Maricopa County and Arizona Sec. of State Censored 2020 Election Audit Hearing, Elected Officials

by Natalia Mittelstadt


The Arizona secretary of state’s office and Maricopa County worked together to censor information about the state’s 2020 election audit of the county and reported elected officials’ posts to social media companies.

Maricopa County and the Arizona secretary of state’s office worked together with third parties to censor social media content that they believed was misinformation regarding the 2020 election audit of Maricopa County and election information posted by elected officials, according to public records obtained from both Maricopa County and the Arizona secretary of state by The Gavel Project.

On September 24, 2021, the Republican-controlled Arizona state Senate released the findings of its months-long audit of the 2020 election results in Maricopa County. The audit found that the claim that President Joe Biden won Arizona was accurate, but it also included tens of thousands of ballots that were suspect and require more investigation.

The more than 50,000 ballots flagged by auditors for more investigation involved concerns ranging from people voting from addresses from which they had already moved to residents voting twice. The total in question was nearly five times the 10,400 vote margin that separated the two presidential candidates, giving Donald Trump’s troops fresh reason to call for more scrutiny.

A week ahead of the release of the results from the 2020 election audit of Maricopa County, Facebook reached out to the office of then-Secretary of State Katie Hobbs (D) regarding “any top-of-mind concerns or potential needs ahead of the elections audit publication.”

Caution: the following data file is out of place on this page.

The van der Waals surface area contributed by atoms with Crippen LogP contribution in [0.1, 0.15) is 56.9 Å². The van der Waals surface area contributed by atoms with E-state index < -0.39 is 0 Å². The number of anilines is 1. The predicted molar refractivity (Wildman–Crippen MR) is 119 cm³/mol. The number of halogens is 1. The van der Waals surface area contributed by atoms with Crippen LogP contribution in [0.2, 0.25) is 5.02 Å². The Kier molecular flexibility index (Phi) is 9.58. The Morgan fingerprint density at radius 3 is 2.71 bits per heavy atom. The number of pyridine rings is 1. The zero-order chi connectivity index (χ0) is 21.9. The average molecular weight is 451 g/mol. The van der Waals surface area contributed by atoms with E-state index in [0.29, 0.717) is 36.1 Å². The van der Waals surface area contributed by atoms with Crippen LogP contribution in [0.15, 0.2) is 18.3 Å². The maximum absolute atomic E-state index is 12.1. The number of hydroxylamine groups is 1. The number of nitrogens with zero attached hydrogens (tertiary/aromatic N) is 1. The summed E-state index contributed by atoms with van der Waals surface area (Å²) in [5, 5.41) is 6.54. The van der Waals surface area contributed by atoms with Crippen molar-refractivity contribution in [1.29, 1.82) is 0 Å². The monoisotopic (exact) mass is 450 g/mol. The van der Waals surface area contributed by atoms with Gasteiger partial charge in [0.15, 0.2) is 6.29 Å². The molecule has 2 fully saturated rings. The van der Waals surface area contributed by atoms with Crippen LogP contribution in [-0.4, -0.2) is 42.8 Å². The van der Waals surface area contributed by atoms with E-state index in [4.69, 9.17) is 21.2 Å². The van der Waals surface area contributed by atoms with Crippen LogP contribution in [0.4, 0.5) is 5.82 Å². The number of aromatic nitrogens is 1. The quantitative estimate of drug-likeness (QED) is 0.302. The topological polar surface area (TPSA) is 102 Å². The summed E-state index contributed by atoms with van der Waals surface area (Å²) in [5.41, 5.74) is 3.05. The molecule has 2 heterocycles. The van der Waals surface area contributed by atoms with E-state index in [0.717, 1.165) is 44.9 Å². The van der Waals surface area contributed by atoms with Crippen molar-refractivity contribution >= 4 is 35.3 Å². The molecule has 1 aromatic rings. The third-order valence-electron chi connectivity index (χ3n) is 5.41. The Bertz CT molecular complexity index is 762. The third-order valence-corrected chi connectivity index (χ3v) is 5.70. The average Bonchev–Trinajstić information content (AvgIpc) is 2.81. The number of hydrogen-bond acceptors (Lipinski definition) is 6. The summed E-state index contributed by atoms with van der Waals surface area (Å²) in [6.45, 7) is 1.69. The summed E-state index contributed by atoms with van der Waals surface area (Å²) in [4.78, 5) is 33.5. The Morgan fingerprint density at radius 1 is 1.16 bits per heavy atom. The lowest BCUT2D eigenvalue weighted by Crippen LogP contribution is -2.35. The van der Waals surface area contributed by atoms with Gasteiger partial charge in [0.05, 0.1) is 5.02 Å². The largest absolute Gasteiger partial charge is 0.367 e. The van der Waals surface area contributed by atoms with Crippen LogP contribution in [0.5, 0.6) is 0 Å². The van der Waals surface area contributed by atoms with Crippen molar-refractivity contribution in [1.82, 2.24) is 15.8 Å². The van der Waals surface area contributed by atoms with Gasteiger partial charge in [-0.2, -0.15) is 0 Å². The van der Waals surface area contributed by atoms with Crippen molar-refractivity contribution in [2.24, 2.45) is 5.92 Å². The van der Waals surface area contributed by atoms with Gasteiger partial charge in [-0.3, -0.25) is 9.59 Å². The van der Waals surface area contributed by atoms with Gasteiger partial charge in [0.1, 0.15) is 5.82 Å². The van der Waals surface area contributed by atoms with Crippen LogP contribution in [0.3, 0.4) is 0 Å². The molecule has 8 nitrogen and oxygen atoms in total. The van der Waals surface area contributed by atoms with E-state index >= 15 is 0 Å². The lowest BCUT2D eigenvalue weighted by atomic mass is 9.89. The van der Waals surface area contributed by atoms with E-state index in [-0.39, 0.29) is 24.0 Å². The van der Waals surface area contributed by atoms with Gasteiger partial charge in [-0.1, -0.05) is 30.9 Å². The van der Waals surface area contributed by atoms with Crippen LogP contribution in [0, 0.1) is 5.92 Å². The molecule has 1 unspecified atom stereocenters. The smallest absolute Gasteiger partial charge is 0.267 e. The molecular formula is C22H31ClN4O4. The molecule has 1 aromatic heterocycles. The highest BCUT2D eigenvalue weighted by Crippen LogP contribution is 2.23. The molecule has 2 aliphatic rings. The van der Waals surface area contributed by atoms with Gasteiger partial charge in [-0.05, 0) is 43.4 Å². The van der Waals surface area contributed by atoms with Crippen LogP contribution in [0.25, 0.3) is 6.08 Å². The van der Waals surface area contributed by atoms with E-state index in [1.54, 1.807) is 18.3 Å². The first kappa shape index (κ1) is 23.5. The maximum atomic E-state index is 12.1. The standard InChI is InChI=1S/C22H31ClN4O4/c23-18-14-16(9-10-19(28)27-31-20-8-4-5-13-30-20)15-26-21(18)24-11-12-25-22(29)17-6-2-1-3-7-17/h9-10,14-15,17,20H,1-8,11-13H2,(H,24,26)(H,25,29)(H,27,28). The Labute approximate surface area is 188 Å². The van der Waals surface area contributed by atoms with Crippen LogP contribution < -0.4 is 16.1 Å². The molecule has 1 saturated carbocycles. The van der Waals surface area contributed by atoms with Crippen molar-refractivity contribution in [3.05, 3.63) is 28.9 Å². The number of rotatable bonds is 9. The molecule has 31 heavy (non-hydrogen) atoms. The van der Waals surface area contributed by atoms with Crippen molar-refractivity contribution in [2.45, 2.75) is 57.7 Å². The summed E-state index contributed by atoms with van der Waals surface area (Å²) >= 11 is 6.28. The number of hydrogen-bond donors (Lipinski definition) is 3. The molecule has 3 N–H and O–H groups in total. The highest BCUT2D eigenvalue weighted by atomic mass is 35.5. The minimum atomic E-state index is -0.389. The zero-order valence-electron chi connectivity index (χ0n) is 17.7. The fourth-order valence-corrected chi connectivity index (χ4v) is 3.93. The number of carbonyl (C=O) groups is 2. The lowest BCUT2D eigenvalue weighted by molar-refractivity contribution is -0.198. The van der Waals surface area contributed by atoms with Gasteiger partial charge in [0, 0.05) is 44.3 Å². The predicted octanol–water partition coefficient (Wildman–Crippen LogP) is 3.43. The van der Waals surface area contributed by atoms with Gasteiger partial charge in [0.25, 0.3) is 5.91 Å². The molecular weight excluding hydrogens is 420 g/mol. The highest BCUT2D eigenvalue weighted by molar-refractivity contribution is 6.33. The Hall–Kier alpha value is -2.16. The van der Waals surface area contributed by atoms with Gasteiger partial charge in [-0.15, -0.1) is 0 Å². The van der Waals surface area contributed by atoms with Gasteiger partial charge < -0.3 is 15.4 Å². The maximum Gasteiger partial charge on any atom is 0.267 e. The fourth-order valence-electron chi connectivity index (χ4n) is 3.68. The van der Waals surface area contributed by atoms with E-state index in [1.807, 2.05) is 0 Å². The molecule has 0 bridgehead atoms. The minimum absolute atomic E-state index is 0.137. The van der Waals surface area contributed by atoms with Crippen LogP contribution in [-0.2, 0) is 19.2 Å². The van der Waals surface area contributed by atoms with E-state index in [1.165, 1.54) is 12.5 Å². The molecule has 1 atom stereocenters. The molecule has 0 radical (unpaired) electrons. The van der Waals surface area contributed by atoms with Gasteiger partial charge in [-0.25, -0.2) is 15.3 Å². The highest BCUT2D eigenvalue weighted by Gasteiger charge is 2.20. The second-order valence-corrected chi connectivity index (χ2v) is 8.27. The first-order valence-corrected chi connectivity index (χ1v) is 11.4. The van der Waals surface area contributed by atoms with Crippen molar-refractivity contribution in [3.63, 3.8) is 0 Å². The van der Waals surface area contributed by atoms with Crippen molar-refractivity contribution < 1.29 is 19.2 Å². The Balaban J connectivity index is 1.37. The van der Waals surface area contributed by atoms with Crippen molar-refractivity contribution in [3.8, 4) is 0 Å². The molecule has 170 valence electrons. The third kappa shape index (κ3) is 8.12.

The social media company’s liaison said they would “continue to have dedicated teams monitoring our platforms and the situation on the ground” and that they were coordinating “closely with Maricopa County and will continue to have open channels of communication with them during this time.”

The secretary of state’s office responded, writing, “The major top of mind concern we have moving into Friday is the streaming of misinformation that may come from the Senate hearing that afternoon. And obviously the potential for additional threats and harassment. I have been in touch with Maricopa as well, they said they expressed some similar concerns, and that they have already been in touch with you.”

Both Maricopa County and the secretary of state’s office worked with social media companies to monitor election information regarding the 2022 midterms.

In August 2022, Maricopa County and the Arizona secretary of state’s office discussed coordinating a meeting with Facebook and Twitter to “chat with them about how the primary went, and to hear from them their plans for the General,” the assistant secretary of state wrote.

“Then we are going to invite them to come to a Comms Talk in September so they can share with the counties their elections plans,” the assistant secretary of state added.

Earlier that month, the secretary of state’s office reportedtweet posted by the Arizona GOP as “disinformation.” The tweet reads, “Pinal County shifting some blame for running out of ballots to Secretary of State @KatieHobbs‘ office. Official says formulas for how many ballots to order came from Hobbs’ office. Hobbs is failing at her current job…How can she ask anyone to give her a promotion to #AZGOV?”

The office contacted the Center for Internet Security about the tweet, which responded that the report had been forwarded to Twitter. The tweet is still up on Twitter.

The secretary of state’s office and the county also reported posts by elected officials to social media companies.

In a November 2020 email to Facebook, the secretary of state’s office reported a post by then-senator-elect Kelly Townsend (R), writing that it “perpetuates a number of disproved/debunked theories about the Arizona election. It is content that includes misrepresentation of who can vote, qualifications for voting, whether a vote will be counted, and what information and/or materials must be provided in order to vote.”